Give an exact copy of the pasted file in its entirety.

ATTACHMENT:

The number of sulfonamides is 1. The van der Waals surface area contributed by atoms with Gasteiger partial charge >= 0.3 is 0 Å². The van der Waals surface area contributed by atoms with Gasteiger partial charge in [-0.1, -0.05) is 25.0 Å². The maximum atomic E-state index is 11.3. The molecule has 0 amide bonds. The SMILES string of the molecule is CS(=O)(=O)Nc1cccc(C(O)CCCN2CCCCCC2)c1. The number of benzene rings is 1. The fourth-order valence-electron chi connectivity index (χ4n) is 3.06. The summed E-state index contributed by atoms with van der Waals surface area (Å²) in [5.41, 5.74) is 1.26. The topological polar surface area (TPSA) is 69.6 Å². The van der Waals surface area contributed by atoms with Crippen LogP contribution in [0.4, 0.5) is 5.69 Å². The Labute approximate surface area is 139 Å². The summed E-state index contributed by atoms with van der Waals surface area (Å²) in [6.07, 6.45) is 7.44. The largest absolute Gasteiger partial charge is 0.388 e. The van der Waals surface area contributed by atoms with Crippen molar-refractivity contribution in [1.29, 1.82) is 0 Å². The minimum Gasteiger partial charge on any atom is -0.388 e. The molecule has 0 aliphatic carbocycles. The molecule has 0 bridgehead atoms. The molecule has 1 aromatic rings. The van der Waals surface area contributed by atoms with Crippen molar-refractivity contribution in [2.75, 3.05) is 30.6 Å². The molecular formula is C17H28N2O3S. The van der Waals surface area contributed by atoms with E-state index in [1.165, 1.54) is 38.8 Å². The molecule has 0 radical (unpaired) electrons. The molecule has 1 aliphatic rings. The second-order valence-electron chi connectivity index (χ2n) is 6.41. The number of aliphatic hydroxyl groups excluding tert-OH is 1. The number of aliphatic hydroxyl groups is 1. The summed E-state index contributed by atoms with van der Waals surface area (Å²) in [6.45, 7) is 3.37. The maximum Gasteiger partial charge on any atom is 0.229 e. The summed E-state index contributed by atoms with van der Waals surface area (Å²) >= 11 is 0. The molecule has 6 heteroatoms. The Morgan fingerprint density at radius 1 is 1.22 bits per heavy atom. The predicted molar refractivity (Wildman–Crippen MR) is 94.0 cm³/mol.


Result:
The number of sulfonamides is 1. The van der Waals surface area contributed by atoms with Gasteiger partial charge >= 0.3 is 0 Å². The van der Waals surface area contributed by atoms with Gasteiger partial charge in [-0.1, -0.05) is 25.0 Å². The maximum atomic E-state index is 11.3. The molecule has 0 amide bonds. The SMILES string of the molecule is CS(=O)(=O)Nc1cccc(C(O)CCCN2CCCCCC2)c1. The number of benzene rings is 1. The fourth-order valence-electron chi connectivity index (χ4n) is 3.06. The summed E-state index contributed by atoms with van der Waals surface area (Å²) in [5.41, 5.74) is 1.26. The topological polar surface area (TPSA) is 69.6 Å². The van der Waals surface area contributed by atoms with Crippen LogP contribution in [0.4, 0.5) is 5.69 Å². The Labute approximate surface area is 139 Å². The summed E-state index contributed by atoms with van der Waals surface area (Å²) in [6.07, 6.45) is 7.44. The largest absolute Gasteiger partial charge is 0.388 e. The van der Waals surface area contributed by atoms with Crippen molar-refractivity contribution in [1.29, 1.82) is 0 Å². The minimum Gasteiger partial charge on any atom is -0.388 e. The molecule has 0 aliphatic carbocycles. The molecule has 0 bridgehead atoms. The molecule has 1 aromatic rings. The van der Waals surface area contributed by atoms with Crippen molar-refractivity contribution in [2.75, 3.05) is 30.6 Å². The molecular formula is C17H28N2O3S. The van der Waals surface area contributed by atoms with E-state index in [1.165, 1.54) is 38.8 Å². The molecule has 0 radical (unpaired) electrons. The molecule has 1 aliphatic rings. The second-order valence-electron chi connectivity index (χ2n) is 6.41. The number of aliphatic hydroxyl groups excluding tert-OH is 1. The number of aliphatic hydroxyl groups is 1. The summed E-state index contributed by atoms with van der Waals surface area (Å²) in [6.45, 7) is 3.37. The maximum Gasteiger partial charge on any atom is 0.229 e. The summed E-state index contributed by atoms with van der Waals surface area (Å²) >= 11 is 0. The molecule has 6 heteroatoms. The Morgan fingerprint density at radius 1 is 1.22 bits per heavy atom. The predicted molar refractivity (Wildman–Crippen MR) is 94.0 cm³/mol.